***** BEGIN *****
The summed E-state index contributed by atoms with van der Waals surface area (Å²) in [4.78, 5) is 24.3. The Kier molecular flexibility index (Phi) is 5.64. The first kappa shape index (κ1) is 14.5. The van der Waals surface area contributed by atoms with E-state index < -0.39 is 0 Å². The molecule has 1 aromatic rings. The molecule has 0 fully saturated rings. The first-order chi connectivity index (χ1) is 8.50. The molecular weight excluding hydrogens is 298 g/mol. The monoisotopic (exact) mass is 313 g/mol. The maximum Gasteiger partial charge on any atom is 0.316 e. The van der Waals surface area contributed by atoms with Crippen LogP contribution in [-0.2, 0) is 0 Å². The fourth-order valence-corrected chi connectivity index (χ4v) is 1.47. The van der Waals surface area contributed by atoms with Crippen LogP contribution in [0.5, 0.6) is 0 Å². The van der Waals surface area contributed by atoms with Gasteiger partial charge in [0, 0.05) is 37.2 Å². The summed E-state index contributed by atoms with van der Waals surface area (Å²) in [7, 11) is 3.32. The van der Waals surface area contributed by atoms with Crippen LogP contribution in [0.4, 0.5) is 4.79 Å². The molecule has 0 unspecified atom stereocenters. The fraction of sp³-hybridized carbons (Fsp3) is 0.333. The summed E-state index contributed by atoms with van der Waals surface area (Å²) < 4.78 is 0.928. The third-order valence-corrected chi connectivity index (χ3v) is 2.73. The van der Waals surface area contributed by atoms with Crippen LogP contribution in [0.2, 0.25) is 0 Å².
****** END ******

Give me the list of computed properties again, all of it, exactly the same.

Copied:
The summed E-state index contributed by atoms with van der Waals surface area (Å²) in [4.78, 5) is 24.3. The Kier molecular flexibility index (Phi) is 5.64. The first kappa shape index (κ1) is 14.5. The van der Waals surface area contributed by atoms with E-state index < -0.39 is 0 Å². The molecule has 1 aromatic rings. The molecule has 0 fully saturated rings. The first-order chi connectivity index (χ1) is 8.50. The molecular weight excluding hydrogens is 298 g/mol. The monoisotopic (exact) mass is 313 g/mol. The maximum Gasteiger partial charge on any atom is 0.316 e. The van der Waals surface area contributed by atoms with Crippen LogP contribution in [-0.2, 0) is 0 Å². The fourth-order valence-corrected chi connectivity index (χ4v) is 1.47. The van der Waals surface area contributed by atoms with Crippen LogP contribution in [0.5, 0.6) is 0 Å². The van der Waals surface area contributed by atoms with Gasteiger partial charge in [0, 0.05) is 37.2 Å². The summed E-state index contributed by atoms with van der Waals surface area (Å²) in [7, 11) is 3.32. The van der Waals surface area contributed by atoms with Crippen LogP contribution in [0.4, 0.5) is 4.79 Å². The molecule has 0 unspecified atom stereocenters. The fraction of sp³-hybridized carbons (Fsp3) is 0.333. The summed E-state index contributed by atoms with van der Waals surface area (Å²) < 4.78 is 0.928. The third-order valence-corrected chi connectivity index (χ3v) is 2.73. The van der Waals surface area contributed by atoms with Crippen LogP contribution in [0.2, 0.25) is 0 Å².